Home page: Raffaele Perego@ISTI-CNR


Giancarlo Di Capua

Giancarlo Di Capua is head of eGovernment Services at InnovaPuglia SpA, Bari, where…

Home page: Giancarlo Di Capua@InnovaPuglia

Modeling Dynamic Knowledge for Smart Cities
Guido Vetere, CAS IBM Italy
Broadly speaking, dynamic knowledge is knowledge that changes over time, either at conceptual or assertional level, or both. Clearly, Smart Cities have to do with this kind of time-bound knowledge, e.g. traffic, weather and other events. The Semantic Web has build on logical descriptive languages (Description Logic) to achieve efficient reasoning on static knowledge bases. Recently, research has focussed on dealing with highly dynamic knowledge (stream reasoning), which is key for applying semantic technologies to Smart Cities. The European Project K Drive (University of Aberdeen, IBM Italia, iSOCO) is working in this field. I will introduce the K Drive approach to modelling dynamic knowledge and consider how this can be applied to Smart Cities use cases.
Guido Vetere

Guido Vetere manages the IBM Center for Advanced Studies Italy since 2005. After earning a degree in Philosophy of Language at the University of Rome Sapienza, he has been working in R&D at IBM and subsidiaries, with focus on natural language, knowledge representation and reasoning, ontologies, and semantic technologies. He is Vice-President of Senso Comune, a non-profit association dedicated to building an open knowledge base of the Italian language.

E-mail: Guido Vetere@CAS IBM Italy

16:00-16:30 Coffee break

16:30-18:00 Invited talks and discussion session III

Spatial Data Infrastructures developed at national and international level correspond to the strategy adopted by governments to support the emergence of a society spatially enabled, i.e. able to benefit from the geospatial data. At the local level, with reference to the smart city paradigm, a city -or community- answers to the “smart” requirement in its broadest sense, if the ICT solutions adopted to improve the lives of the community contribute, at the same time, to the emergence of spatially enabled citizens and businesses, thus allowing them access and use of geospatial data. Smart cities' SDIs play a key role in supporting the creation of a favorable environment for the spatial data sharing. Then, they may help the creation of spatially enabled cities, assigning a central function to their users; an SDI designed and managed adopting a user-centric vision, i.e. focused on the understanding of the needs of individuals and of their point of view, with respect to the geospatial data exploit, increases users' spatial practical ability, hence their spatial enablement. In this context Semantics and Linked Open Data play a potentially political role in the creation of common, shared and searchable contents: spatially enabled citizens become the basis of a shared and recognized infrastructure.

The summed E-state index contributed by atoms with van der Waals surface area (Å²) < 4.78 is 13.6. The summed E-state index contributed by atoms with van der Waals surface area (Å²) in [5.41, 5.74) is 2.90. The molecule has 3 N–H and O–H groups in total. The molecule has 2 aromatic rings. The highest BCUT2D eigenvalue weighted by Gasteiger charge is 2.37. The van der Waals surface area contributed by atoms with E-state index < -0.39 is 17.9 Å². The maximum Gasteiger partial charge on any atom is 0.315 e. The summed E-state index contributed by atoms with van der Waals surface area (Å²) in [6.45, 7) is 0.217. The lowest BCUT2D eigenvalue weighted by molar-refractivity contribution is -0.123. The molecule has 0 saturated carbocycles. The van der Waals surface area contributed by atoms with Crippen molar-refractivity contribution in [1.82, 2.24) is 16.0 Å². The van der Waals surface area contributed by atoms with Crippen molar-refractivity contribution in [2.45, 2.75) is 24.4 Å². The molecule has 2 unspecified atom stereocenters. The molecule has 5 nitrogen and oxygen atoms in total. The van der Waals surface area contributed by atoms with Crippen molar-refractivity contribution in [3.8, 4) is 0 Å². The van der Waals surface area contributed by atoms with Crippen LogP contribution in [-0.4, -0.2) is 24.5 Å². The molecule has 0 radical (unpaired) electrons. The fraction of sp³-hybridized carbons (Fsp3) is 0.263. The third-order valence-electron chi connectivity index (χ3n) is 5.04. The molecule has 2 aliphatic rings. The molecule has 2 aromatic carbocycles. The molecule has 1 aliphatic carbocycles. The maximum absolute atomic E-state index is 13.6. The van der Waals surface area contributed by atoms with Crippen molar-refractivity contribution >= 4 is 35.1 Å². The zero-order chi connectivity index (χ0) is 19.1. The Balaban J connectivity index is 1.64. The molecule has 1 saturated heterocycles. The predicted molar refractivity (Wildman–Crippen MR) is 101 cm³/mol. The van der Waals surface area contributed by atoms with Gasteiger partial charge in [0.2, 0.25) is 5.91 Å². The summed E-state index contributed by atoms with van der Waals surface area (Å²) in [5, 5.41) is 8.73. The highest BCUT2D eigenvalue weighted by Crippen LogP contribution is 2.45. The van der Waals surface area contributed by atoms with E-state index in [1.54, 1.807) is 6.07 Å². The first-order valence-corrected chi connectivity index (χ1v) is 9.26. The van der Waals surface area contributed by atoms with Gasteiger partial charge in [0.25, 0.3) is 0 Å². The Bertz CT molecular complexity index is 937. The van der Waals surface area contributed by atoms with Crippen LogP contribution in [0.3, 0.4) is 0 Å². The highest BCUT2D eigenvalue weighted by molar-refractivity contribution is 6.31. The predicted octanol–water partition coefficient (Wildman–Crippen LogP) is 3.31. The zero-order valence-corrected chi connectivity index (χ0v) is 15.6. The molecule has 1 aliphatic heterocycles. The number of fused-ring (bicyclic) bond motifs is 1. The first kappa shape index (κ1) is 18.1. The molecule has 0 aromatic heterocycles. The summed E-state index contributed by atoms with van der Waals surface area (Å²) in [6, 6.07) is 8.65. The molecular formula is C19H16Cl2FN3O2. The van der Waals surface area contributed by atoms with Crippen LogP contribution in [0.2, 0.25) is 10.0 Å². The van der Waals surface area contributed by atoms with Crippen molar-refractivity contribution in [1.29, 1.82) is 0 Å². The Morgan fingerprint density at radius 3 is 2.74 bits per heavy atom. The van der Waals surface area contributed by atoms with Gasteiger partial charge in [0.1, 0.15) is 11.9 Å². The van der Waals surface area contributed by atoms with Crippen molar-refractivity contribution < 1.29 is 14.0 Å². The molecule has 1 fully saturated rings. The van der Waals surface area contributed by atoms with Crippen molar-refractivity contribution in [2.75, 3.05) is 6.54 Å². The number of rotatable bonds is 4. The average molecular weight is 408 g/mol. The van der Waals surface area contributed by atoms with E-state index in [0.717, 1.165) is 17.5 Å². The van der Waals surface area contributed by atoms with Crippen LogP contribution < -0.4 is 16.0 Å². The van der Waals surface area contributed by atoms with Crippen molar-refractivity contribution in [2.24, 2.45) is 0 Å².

Massimo Zotti

Massimo Zotti is Head of of the Strategic Business Unit “Government & Security” of Planetek Italia s.r.l. and a passionate promoter of issues related to Geo-ICT and Earth observation. He is the representative for Planetek in the Open Geospatial Consortium (OGC®). In 2010 he started the founding of the Italian Forum of the OGC®, which aims to encourage the sharing of issues related to the OGC® standards and interoperability among Italian members and stakeholders, and he is the founder of the Italian Group of interest on the INSPIRE Forum, which promotes initiatives related to the European Directive for the interoperability of geographic data. On his personal blog,, he talks about Earth observation and spatial data interoperability. He is active member of the associations OpenGeoData and Stati Generali dell'Innovazione.

Home page: Massimo Zotti@Planetek Italia

Innovation is often conceived as a strictly technological issue. Nothing could be more wrong. It is the social and economic future of our country. It is the quality of life of all of us. Openness (government and innovation), knowledge sharing, communities of practice and collaboration are the primary concepts of innovation and are the basis for Smart Territories.
Flavia Marzano

Flavia Marzano MSc in computer science, Advisor for Local Public Administration especially on Open Government, Smart Territories, Social networking and Free Software adoption; evaluator and reviewer of IST European Projects; lecturer in Roma University (Technologies for Public Administrations); active in the definition of Italian Action Plans on innovation; president of Stati Generali dell'Innovazione, creator of WISTER network, member of the Permanent forum for innovation and the italian digital agenda.

Home page: Flavia Marzano@SGI

17:50-18:00 Closing remarks

Important Dates

Early Registration: 31 October 2014
Late Registration: 28 November 2014
Workshop Date: 12 December 2014

Workshop Organizers

Michela Milano (University of Bologna, Italy)
Roberto Pirrone (University of Palermo, Italy)
Piero Poccianti (Consorzio MPS, Italy)
Giovanni Semeraro (University of Bari “Aldo Moro”, Italy)